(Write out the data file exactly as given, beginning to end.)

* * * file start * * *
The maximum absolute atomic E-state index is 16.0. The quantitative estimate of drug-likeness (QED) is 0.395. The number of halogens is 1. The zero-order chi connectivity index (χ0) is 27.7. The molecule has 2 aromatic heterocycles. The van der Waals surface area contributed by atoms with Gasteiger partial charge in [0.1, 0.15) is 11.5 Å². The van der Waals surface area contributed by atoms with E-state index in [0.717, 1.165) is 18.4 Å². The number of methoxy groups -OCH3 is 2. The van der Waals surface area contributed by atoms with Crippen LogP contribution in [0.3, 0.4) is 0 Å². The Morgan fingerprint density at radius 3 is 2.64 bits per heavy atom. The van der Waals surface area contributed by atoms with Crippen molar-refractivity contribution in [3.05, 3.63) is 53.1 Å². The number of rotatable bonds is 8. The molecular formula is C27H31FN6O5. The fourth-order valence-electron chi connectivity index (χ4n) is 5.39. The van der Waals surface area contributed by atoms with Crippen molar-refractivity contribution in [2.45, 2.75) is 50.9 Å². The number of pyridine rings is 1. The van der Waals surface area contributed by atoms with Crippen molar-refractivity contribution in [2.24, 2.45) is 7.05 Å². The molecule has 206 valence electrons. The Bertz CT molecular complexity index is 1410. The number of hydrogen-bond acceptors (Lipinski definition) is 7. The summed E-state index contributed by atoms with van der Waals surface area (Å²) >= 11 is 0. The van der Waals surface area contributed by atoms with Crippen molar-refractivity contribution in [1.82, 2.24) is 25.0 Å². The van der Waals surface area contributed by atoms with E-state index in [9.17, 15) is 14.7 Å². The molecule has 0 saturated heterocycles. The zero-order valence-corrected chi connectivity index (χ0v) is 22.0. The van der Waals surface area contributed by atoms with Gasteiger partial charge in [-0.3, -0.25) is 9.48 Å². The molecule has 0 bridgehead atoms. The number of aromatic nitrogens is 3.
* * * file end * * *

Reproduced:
The maximum absolute atomic E-state index is 16.0. The quantitative estimate of drug-likeness (QED) is 0.395. The number of halogens is 1. The zero-order chi connectivity index (χ0) is 27.7. The molecule has 2 aromatic heterocycles. The van der Waals surface area contributed by atoms with Gasteiger partial charge in [0.1, 0.15) is 11.5 Å². The van der Waals surface area contributed by atoms with E-state index in [0.717, 1.165) is 18.4 Å². The number of methoxy groups -OCH3 is 2. The van der Waals surface area contributed by atoms with Crippen LogP contribution in [0.3, 0.4) is 0 Å². The Morgan fingerprint density at radius 3 is 2.64 bits per heavy atom. The van der Waals surface area contributed by atoms with Crippen molar-refractivity contribution in [3.05, 3.63) is 53.1 Å². The number of rotatable bonds is 8. The molecular formula is C27H31FN6O5. The fourth-order valence-electron chi connectivity index (χ4n) is 5.39. The van der Waals surface area contributed by atoms with Crippen molar-refractivity contribution in [2.45, 2.75) is 50.9 Å². The number of pyridine rings is 1. The van der Waals surface area contributed by atoms with Crippen molar-refractivity contribution in [2.24, 2.45) is 7.05 Å². The molecule has 206 valence electrons. The Bertz CT molecular complexity index is 1410. The number of hydrogen-bond acceptors (Lipinski definition) is 7. The summed E-state index contributed by atoms with van der Waals surface area (Å²) >= 11 is 0. The van der Waals surface area contributed by atoms with Crippen molar-refractivity contribution in [1.82, 2.24) is 25.0 Å². The van der Waals surface area contributed by atoms with E-state index in [9.17, 15) is 14.7 Å². The molecule has 0 saturated heterocycles. The zero-order valence-corrected chi connectivity index (χ0v) is 22.0. The van der Waals surface area contributed by atoms with Gasteiger partial charge in [-0.3, -0.25) is 9.48 Å². The molecule has 0 bridgehead atoms. The number of aromatic nitrogens is 3.